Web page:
Junto Nakatani made a successful first defense of his WBO flyweight title tonight in Tucson, Ariz., stopping former junior flyweight titlist Angel Acosta in the fourth round because of a broken nose.
Acosta (22-3, 21 KO) pretty clearly got his nose broken in the opening round. The nose bled a lot, and with blood loss like that, plus the fact that the heat is brutal outdoors in Tucson tonight, and maybe the specific commission rules, referee Rocky Burke made it quite clear from the second round that the fight could be stopped if the nose didn’t improve.
As the ringside physician made quite clear, the nose had no chance of being improved so long as Nakatani (22-0, 17 KO) kept punching him in the face, which Nakatani did. And the nose did not improve. They gave Acosta chances, and in typical Acosta fashion he threw some shots and tried to snatch victory from the jaws of defeat, but Nakatani was out-boxing him and landing the better shots, too. The fight wound up stopped early in the fourth round.
“I caught him in the first round right in the nose, and I was able to use my pace to fight him, so that worked out really well,” Nakatani said through an interpreter. “When they first checked his nose, I knew (it was broken).”
Asked if he felt he sent a message in his U.S. debut, Nakatani said, “I think so. Everybody here was excited and I thought it was a good win. At least I thought it was. I noticed he was very aggressive, so I focused on that and fought him the way I should.”
“I want to unify the titles,” Nakatani said, making plain what he wants to do next.
- Xander Zayas UD-6 Jose Luis Sanchez: A very valuable six rounds for Zayas, the 19-year-old Puerto Rican prospect fight out of Florida, who looks like he’s going to leave 147 behind and focus on 154, feeling he’ll probably grow out of welterweight by the time he’s ready for bigger fights. I think that’s smart, and this had a 152 lb limit to test it out. Sanchez (11-2-1, 4 KO) gave Zayas (10-0, 7 KO) exactly the sort of fight the kid needed without it being too much. Scores were 60-53, 60-53, and 60-54 for Zayas, but Sanchez did some decent work here and there, showed some holes in Zayas’ defense that need to be addressed, and stood up well to his power and pressure even in nasty 100-degree heat. There’s no big rush on Zayas, he’s got years to keep developing, and this is the type of fight he can use to make himself better.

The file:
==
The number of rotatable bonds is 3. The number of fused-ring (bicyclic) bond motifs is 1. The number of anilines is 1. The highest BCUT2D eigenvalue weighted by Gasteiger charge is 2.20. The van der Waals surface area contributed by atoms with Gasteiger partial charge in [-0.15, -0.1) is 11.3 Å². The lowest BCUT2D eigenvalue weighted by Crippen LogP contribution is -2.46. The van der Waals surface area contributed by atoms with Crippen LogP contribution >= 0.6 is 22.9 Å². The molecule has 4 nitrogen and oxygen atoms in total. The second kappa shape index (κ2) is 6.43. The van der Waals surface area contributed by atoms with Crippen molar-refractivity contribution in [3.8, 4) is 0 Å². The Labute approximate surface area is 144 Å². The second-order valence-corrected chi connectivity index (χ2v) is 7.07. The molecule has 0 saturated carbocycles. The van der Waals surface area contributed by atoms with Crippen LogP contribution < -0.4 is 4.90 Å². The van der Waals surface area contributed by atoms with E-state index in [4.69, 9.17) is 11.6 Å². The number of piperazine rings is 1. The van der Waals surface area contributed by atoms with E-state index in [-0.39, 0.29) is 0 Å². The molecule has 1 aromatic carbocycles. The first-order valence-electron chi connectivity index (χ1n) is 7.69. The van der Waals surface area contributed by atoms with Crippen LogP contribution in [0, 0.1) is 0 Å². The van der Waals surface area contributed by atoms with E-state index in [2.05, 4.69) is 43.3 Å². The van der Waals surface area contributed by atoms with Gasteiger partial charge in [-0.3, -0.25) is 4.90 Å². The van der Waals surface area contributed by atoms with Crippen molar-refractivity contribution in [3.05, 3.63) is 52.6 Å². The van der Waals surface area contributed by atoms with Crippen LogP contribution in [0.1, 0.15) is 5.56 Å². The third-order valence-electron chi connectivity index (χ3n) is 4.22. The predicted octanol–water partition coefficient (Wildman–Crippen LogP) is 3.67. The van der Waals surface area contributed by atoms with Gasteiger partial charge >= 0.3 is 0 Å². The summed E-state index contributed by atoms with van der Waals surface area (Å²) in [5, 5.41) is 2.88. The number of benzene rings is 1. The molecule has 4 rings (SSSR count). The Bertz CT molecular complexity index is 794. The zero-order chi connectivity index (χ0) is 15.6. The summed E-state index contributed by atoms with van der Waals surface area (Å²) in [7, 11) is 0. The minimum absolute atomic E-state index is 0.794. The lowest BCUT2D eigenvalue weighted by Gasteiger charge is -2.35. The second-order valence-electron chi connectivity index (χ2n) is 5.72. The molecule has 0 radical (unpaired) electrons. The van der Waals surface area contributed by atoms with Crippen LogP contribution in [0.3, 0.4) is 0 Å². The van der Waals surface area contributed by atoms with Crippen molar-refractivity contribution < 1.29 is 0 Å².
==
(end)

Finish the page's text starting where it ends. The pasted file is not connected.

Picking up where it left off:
- Lindolfo Delgado TKO-2 Miguel Zamudio: Extremely easy work for the 26-year-old junior welterweight prospect Delgado, who goes to 13-0 (12 KO) with a wipeout win over club veteran Miguel Zamudio, who falls to 45-17-1 (28 KO). This was just a total mismatch, Delgado was battering Zamudio from the opening bell, and there was really nothing the 30-year-old B-side could do about it at all. Zamudio staggered to his corner after the first round — it is legitimately 100 degrees in Tucson and they’re outdoors, so the heat is helping nobody, but it was mostly that Delgado was tagging him at will. The corner probably should have stopped it, but they let the vet out for the second, and Delgado put him down, then finished him off with a few more shots, forcing referee Robert Velez’s hand at 50 seconds of the second round.
- Rene Tellez Giron KO-7 Eduardo Garza: You may recall Giron (16-1, 10 KO) from his 2019 upset win over Karlos Balderas. This marks three in a row for him, and post-fight, Tim Bradley even advised Balderas to stay away from a rematch with Giron, calling the 22-year-old Mexican “sneaky good.” I think Tim’s right, too; while Giron may not ever develop into a serious world title contender, he is a tough, gritty fighter who isn’t afraid to mix it up, works well to the body, and gets himself into the right position to do good work to the body. Garza (15-5-1, 8 KO)
- Omar Aguilar KO-2 Carlos Manuel Portillo: The 22-year-old Aguilar is now 22-0 (21 KO) as he trounces past Portillo (22-4, 17 KO) in this one. Portillo’s record isn’t as good as it looks — his previous biggest fight was a KO-1 loss to Eduard Troyanovsky in 2017, and he was also stopped in one by Jean Carlos Torres in his last fight, which was Nov. 2019. This is his fourth loss in his last five outings. Portillo was down once late in the first round, then two times quickly in the second and finished off at 0:55 of round two. Aguilar is one to watch, a young fighter at 140 who has some natural power for sure and good size for the division, with a body that will probably fill out more and take him to 147 in time. This was his U.S. debut, and the native of Ensenada made it a good one.